BalletX Co-Artistic Director Christine Cox beamed as she introduced the company’s spring program at the Wilma on Thursday night. And why not? There was not an empty seat in the house, the seven-year old company will soon be embarking upon a national tour (including at stint at the Joyce in July) and they’re still as quirky as ever.
The evening began with Edwaard Liang’s Largo, which premiered in 2009 at The Wilma. Inspired by Jean-Honore Fragonard’s 18th-century “Progress of Love,” the work featured three couples costumed by former Pennsylvania Ballet dancer Martha Chamberlain. The choreography showcased the dancers—especially the women— in a variety of seemingly impossible angles: spun across the floor on their sides, legs bent into two perfect attitudes; suspended between the legs of the men as they sunk into a deep fifth position plie; and arched like backward letter “C”s against their partners calves. The first duet was exquisite while the second was playful and bubbly.
Delicate Balance by Jodie Gates was every bit the organized chaos that the program notes promised. The full company, dressed in layered metallic tunics, flexed their feet and elbows for an energetic yet staid performance. High points of the piece included the women of company dropping to the ground from a supported pirouette into a full plank and the final tableau, in which the company retreated leaving a pair of dancers onstage and finally a soloist illuminated in a single spot light.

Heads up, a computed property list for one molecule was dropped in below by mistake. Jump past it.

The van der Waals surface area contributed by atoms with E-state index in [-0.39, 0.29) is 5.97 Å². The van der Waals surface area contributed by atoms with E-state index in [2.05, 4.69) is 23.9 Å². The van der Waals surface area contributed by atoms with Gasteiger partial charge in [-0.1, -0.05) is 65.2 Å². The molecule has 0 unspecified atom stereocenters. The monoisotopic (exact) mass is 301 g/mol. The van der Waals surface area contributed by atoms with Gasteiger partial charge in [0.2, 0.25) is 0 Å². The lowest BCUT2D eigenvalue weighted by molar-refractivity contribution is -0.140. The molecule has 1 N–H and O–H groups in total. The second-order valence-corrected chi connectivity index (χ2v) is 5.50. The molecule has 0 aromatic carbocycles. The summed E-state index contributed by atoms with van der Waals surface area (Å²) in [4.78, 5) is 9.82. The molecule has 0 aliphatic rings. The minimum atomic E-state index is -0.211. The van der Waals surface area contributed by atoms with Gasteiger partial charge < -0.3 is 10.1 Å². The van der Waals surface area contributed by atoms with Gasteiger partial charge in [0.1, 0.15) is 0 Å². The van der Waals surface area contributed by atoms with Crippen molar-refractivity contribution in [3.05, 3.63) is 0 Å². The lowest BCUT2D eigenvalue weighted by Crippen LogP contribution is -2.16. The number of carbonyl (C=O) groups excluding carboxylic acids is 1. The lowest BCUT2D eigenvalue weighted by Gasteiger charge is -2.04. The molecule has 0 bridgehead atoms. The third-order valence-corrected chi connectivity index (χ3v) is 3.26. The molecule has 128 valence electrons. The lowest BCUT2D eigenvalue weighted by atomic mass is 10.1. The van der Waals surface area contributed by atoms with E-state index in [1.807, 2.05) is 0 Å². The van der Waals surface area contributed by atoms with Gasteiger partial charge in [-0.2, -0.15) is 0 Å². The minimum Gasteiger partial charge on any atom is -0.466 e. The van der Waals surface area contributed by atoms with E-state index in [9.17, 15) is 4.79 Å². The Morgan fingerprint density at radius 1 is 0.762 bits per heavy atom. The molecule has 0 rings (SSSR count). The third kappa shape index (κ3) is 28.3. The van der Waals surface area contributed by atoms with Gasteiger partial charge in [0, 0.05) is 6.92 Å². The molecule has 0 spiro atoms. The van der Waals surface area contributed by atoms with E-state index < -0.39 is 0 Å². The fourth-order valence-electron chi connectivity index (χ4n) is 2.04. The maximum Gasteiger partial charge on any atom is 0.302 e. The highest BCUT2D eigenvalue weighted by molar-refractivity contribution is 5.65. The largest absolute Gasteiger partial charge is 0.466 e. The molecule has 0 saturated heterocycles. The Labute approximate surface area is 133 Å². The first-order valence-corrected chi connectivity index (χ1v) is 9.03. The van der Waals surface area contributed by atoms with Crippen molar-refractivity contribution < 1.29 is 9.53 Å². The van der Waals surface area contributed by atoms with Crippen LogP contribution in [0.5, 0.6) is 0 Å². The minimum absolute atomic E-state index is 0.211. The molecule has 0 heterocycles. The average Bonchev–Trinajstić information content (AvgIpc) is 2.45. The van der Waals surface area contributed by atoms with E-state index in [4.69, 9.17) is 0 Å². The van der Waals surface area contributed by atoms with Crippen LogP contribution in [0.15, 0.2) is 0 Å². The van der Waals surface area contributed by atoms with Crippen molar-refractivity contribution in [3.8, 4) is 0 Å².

Thanks to a grant from the Knight Arts Challenge, the evening also included BalletX’s new “eXpand the eXperience” initiative. Conceived as a series of surprising “pop-performances” by local performing artists during intermission, audiences on Thursday night were treated to performances by the Center City Opera Theater and Martha Graham Cracker, whose antics provided the perfect counterpoint to a potentially stodgy night at the ballet (although it should be noted that there’s nothing stodgy about BalletX).
Despite the impressive pedigrees of both Liang and Gates, it was the work of Co-Artistic Director Matthew Keenan that stole the show. Set to the music of indie-rock back Beirut, The Last Glass was sexy, surprising, bold and fun. The work, which premiered in 2010, began with a handful of dancers scattered across the back of the stage. Two, clad in hot pink pointe shoes and ruffled crinolines, shook their hips in time with the music like a pair of automatons while Colby Damon gyrated like a carnival dancer. Chloe Felesina danced with wit and emotion but Willy Laury was—throughout the entire evening—the most expressive of the company.
Although the piece dragged a bit in the middle, the final movements were well worth the wait. Five pairs of dances carved their way across the stage in a series of perfectly time plies and unexpected port de bras, almost always diametrically opposed to one another but in total unison. Their movements were so precise and so rich that it was difficult to catch everything the first time through; fortunately they repeated the phrase, less one dancer, bringing The Last Glass to its bizarre but nonetheless powerful conclusion.
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